First cohort of apprentice Midwives start their training

The content of the course will be the same as the three-year midwifery BSc degree.

Clare Bodell
21 January 2020
student midwife

Apprentices will gain a midwifery degree alongside full registration.

The first-ever cohort of apprentice midwives started their training yesterday (20 January) at Greenwich University.


Developed by Skills for Health and Health Education England (HEE) with support from the Royal College of Midwives (RCM), students will gain a midwifery degree and registration with the Nursing and Midwifery Council (NMC) upon completion of the apprenticeship.

A further two midwifery apprenticeship courses will start at the University of West London and the University of Bedford in spring this year.

Apprenticeships will open to those already employed as Maternity Support Workers or as a Registered Nurse.

A cultural shift for midwifery training.

Gill Walton, Chief Executive of the RCM, said: “This really is a landmark in UK midwifery and a cultural shift for midwifery training, offering a different route into the profession.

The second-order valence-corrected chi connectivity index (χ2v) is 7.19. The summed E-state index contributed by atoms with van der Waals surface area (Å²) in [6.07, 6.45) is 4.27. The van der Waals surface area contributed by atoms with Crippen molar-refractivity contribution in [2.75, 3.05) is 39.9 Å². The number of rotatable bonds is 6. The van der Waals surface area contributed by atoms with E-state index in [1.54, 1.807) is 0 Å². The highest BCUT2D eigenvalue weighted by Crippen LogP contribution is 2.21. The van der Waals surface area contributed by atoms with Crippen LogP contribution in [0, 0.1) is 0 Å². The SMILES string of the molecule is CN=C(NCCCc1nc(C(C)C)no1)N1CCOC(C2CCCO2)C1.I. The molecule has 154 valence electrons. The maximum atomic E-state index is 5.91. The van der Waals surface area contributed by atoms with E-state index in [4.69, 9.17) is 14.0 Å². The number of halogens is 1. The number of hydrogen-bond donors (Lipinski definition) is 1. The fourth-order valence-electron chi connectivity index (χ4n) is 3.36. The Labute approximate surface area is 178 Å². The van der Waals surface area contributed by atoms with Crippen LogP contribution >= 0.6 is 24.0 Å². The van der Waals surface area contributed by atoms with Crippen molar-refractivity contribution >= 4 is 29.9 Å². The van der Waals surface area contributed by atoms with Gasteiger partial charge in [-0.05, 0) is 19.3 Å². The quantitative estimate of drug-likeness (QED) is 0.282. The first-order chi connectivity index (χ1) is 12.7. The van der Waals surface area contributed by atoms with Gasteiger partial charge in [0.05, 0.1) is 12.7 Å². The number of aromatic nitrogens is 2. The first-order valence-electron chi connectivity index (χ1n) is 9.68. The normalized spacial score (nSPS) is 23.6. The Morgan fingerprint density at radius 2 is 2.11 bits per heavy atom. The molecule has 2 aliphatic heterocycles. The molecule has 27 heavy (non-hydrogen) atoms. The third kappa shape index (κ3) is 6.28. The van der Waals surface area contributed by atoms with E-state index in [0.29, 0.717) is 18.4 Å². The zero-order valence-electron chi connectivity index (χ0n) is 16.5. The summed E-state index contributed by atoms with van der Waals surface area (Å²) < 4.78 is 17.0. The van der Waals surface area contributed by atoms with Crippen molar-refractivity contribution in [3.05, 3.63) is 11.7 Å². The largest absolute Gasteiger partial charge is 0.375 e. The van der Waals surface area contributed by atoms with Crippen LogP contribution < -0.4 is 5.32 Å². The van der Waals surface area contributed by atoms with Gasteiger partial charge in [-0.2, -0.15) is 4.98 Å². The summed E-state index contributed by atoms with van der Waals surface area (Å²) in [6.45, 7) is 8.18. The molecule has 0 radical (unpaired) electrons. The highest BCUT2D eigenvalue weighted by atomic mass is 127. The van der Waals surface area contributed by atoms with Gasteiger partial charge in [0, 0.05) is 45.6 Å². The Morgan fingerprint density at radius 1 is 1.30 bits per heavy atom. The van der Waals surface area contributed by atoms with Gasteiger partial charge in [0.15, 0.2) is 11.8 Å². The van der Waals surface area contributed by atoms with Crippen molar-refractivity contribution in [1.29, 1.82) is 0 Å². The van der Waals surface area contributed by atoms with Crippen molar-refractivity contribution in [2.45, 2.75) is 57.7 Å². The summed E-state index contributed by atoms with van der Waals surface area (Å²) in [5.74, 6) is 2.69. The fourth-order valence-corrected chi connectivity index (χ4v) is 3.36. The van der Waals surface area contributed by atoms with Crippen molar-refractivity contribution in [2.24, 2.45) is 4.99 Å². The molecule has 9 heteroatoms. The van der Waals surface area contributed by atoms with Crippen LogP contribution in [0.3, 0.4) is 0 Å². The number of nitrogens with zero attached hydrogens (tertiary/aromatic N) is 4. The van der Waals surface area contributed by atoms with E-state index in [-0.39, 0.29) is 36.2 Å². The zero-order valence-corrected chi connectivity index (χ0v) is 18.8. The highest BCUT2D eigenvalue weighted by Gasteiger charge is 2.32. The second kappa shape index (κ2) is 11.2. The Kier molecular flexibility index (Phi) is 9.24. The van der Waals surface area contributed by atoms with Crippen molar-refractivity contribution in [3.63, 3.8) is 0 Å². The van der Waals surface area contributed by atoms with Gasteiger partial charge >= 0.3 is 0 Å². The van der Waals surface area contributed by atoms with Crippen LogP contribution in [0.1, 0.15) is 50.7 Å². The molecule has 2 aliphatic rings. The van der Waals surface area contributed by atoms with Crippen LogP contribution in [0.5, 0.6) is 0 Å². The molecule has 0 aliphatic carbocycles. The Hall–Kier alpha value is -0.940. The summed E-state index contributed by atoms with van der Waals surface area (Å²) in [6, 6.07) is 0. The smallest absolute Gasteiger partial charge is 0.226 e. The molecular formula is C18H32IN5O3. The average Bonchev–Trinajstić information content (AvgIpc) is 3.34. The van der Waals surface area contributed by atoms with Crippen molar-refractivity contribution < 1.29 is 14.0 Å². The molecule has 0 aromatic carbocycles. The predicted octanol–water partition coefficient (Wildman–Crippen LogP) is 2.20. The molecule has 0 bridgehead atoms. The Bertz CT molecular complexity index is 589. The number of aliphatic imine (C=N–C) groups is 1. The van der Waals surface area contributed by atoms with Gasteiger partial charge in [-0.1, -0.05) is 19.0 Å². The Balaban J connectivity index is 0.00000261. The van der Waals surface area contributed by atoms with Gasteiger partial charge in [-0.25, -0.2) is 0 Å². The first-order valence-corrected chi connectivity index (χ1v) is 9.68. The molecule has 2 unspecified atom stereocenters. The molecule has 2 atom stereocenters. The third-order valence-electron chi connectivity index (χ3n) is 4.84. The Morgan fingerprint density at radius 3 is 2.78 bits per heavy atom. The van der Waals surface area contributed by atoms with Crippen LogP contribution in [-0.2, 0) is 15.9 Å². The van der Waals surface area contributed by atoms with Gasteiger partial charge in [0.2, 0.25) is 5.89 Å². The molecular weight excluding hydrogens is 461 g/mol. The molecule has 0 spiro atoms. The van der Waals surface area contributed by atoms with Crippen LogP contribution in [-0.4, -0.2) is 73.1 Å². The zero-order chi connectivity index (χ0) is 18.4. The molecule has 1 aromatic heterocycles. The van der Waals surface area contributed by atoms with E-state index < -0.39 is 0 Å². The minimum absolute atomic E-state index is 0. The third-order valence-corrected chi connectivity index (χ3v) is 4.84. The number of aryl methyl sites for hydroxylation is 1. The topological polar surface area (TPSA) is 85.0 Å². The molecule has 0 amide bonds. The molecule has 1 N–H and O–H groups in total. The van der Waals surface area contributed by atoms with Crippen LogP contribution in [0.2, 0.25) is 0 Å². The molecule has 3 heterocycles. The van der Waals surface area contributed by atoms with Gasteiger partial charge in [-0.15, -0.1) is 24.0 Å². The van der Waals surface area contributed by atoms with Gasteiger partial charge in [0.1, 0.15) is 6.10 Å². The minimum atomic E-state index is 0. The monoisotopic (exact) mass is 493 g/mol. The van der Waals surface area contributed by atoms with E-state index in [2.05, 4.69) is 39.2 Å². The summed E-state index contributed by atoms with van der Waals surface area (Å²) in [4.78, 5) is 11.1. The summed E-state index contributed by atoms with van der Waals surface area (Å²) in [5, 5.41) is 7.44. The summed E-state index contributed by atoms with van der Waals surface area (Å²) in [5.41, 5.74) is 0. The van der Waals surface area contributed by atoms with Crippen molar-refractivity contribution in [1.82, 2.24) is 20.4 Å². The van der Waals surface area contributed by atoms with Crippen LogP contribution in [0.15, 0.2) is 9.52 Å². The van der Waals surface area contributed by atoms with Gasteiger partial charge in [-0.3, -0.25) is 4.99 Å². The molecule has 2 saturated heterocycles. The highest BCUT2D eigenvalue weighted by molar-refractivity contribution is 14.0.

“At the start of this International Year of the Midwife, we called on governments to support the training and education of the maternity workforce, so it’s fitting that the first midwife apprentices are starting today.”

“This widens out access and is a really positive addition to routes into midwifery. Although the number of midwives is England is increasing slowly we are still around 2500 midwives short of the numbers needed.

“We need this kind of innovation around ways into midwifery if we are to see that shortage continue to fall. I wish those starting their courses today the best of luck with their new career.”

An alternative route.

Heather Bower, Lead Midwife for Education at the University of Greenwich, said: “The introduction of this exciting new programme will offer an alternative route to obtaining an undergraduate degree in midwifery for people already working for an NHS trust.


“The content of the course will be the same as the three-year midwifery BSc degree, only the delivery will be different.”

Adding; “We are proud to be leading the way by developing and piloting these trailblazing apprenticeships, with trusts across the country interested in participating in the future to increase the number of trained midwives in England.”

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